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    In the News—April 7, 2016

    Compiled by Dennis McMillan

    BT 4.7.16 1-32_Page_07_Image_0001

    Legislation Declaring State of Emergency on Homelessness Passes

    Supervisor David Campos’ legislation declaring a state of emergency on homelessness passed with a veto proof majority of 8–3. The ordinance allows the city to invoke a rarely used provision in state law usually reserved for floods and earthquakes that enables the City to declare a shelter crisis. The legislation will allow the city to circumvent red tape and therefore shorten the process to be able to quickly turn a building or site into a shelter space. “This legislation is a tool that will help us more nimbly respond to homelessness,” said Supervisor Campos. “It will help us more quickly put together temporary shelters—such as Navigation Centers, to address the specific issues of encampments and people living in our streets.”


    Governor Brown Signs Bill into Law Raising Minimum Wage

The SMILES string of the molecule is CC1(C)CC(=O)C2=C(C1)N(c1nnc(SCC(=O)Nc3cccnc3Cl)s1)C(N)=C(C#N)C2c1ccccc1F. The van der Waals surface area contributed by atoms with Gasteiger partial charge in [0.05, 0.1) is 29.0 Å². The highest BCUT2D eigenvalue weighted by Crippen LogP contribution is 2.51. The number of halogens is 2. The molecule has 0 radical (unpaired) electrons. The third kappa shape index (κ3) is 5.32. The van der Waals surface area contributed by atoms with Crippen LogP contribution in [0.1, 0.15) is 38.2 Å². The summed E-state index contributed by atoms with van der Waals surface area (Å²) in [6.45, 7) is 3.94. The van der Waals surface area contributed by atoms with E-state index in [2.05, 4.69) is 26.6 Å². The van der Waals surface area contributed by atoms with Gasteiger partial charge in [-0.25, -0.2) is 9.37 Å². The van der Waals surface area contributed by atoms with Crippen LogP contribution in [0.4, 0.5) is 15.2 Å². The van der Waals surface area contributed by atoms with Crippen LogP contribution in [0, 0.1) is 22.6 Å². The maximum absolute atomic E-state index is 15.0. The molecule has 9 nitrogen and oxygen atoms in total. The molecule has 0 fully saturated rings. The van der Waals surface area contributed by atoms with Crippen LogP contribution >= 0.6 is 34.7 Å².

On Monday, Governor Brown signed landmark legislation, Senate Bill 3, which will gradually raise California’s minimum wage to $15 an hour by 2022. A similar bill was signed in New York. Other states are expected to follow. CA State Senator Mark Leno, D-San Francisco, who co-authored SB 3 with Connie Leyva and Kevin de León, issued the following statement: “Today’s signing of the minimum wage bill is a tremendous victory for California workers whose tireless efforts, courage, conviction and determination made this possible. They are the heroes we celebrate today. SB 3 respects and rewards work, reduces turnover, and increases productivity and consumer spending, thereby stimulating economic growth while helping low-wage workers end their dependence on public assistance. The legislation will lift up 2.2 million minimum wage workers, about 60% of whom are women. I applaud Governor Brown for taking action on this critical economic justice issue.”


    All Gender Restroom Bill Passes First Vote in CA Legislature